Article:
Many dealerships won’t make you pay a down payment if you have good credit. Tempting right? But make sure you can pay at least 20 percent. This will lower the amount of time you’ll be paying, lower your interest rate, and it will also help you avoid a situation where you owe more money than your car is worth.

Do you need the car?
If you don’t have a car to get to a job. And you want to buy a good quality, reasonably priced used car, but don’t have the money to buy it outright. Additionally you are diligent with your finances and have good credit. Congratulations I would say you are the best candidate for a car loan. Just make sure you shop around to find the best car, and the best financing options.

Some tips:

  • Try to keep the duration of the loan shorter. This will entail higher monthly payments but lower interest rates.
  • Pay for taxes, fees and “extras”, those dealerships would be happy to roll into your financing, with cash. If you can pay for these things up front it will save you from paying interesting them later.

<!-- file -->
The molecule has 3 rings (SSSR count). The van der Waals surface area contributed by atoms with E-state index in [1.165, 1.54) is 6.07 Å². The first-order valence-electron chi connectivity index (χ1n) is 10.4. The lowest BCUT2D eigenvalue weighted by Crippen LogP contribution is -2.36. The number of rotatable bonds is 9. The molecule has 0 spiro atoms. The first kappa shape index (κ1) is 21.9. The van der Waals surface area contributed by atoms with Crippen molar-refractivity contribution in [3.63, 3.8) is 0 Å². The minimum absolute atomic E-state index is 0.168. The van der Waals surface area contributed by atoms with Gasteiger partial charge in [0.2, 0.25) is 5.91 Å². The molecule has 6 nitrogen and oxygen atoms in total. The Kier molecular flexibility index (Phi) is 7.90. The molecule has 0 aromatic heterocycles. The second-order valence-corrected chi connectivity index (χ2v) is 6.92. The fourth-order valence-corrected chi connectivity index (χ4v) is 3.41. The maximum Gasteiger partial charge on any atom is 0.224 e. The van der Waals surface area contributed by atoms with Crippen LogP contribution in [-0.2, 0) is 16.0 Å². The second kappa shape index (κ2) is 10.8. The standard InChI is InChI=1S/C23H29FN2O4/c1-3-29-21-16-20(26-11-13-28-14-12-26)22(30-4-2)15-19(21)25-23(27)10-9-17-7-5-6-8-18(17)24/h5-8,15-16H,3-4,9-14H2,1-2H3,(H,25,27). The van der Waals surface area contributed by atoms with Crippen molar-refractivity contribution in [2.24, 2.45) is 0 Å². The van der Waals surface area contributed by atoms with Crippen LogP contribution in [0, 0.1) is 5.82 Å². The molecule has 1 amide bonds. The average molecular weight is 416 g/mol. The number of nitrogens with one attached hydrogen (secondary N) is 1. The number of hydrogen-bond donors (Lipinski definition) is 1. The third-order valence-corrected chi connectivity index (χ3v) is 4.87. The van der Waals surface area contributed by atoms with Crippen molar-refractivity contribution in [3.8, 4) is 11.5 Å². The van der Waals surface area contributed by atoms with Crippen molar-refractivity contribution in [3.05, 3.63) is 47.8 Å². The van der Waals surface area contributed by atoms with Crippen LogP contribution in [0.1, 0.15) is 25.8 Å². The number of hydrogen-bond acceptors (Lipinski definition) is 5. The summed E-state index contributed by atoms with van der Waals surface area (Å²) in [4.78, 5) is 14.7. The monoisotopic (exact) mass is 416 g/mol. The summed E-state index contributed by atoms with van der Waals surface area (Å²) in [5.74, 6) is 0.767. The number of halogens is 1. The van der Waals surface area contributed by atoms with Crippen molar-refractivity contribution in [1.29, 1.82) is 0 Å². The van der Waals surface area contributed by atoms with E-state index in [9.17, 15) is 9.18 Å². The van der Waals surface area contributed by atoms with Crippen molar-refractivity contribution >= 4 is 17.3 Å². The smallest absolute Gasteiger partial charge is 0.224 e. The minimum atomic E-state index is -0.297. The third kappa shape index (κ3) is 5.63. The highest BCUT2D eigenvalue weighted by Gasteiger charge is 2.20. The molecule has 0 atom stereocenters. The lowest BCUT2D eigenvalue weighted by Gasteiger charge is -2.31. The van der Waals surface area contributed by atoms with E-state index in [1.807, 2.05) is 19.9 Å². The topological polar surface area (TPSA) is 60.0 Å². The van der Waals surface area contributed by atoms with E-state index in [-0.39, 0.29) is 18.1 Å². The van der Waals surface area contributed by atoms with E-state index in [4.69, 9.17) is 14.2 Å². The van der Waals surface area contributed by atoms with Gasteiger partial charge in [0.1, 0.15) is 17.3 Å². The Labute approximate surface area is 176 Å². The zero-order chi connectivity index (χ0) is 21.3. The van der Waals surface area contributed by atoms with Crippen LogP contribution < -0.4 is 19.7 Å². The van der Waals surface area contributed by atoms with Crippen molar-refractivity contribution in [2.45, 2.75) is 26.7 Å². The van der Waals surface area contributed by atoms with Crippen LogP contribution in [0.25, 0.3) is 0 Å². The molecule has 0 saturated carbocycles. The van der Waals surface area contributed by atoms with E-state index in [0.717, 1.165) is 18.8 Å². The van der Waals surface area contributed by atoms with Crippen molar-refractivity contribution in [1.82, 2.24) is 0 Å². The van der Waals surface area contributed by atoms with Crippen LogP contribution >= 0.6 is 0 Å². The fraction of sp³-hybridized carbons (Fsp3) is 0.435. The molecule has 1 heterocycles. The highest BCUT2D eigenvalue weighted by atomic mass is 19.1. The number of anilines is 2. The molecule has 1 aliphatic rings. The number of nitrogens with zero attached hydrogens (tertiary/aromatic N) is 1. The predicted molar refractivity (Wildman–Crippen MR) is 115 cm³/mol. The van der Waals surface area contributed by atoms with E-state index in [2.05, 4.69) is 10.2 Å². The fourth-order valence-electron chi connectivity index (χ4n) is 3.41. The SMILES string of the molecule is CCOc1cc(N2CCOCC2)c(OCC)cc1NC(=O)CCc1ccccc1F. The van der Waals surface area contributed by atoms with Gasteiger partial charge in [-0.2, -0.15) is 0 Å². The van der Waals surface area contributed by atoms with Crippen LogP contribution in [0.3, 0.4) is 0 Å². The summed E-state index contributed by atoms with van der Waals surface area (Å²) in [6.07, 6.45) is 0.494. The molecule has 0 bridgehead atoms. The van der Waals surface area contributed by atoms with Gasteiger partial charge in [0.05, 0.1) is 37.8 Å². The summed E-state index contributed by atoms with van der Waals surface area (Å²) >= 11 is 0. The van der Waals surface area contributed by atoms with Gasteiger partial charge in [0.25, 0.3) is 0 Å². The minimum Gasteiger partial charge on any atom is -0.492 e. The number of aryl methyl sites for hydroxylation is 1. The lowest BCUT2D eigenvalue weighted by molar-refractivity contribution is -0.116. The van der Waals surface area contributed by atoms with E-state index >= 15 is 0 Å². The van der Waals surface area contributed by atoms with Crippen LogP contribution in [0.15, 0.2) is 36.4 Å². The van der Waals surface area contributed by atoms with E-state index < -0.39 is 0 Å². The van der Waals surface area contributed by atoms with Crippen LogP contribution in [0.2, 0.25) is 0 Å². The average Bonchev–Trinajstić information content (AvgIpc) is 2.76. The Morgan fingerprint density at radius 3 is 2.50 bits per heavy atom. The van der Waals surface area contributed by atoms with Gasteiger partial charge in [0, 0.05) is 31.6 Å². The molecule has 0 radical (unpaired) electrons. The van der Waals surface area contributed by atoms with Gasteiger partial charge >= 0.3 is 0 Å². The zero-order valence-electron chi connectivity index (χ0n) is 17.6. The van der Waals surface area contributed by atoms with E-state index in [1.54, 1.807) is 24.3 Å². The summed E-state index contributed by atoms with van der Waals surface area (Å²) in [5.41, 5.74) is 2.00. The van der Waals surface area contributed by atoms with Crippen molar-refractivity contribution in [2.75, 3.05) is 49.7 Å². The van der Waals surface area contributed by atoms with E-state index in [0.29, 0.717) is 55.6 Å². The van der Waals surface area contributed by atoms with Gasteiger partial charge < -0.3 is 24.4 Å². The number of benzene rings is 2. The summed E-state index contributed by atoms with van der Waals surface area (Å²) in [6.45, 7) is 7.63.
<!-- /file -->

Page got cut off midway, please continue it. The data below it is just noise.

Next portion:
• A good strategy is to go to your bank or credit union and research their finance options. And then show them to the dealer and ask them to beat it or make a comparative price.

Blog Challenge: Marissa C.

Getting your first car loan can be difficult, especially for young adults with little to no credit. Deciding which car loan is right for you can be tough and depends on a couple of factors. Do you have a job you can show paychecks on? How is your credit history? Websites like creditkarma.com can give you your credit score. If you don’t understand credit scores, don’t worry, they are intimidating and confusing at first. Attend a credit score seminar at Michigan First credit union to learn about credit scores and get your credit score for free!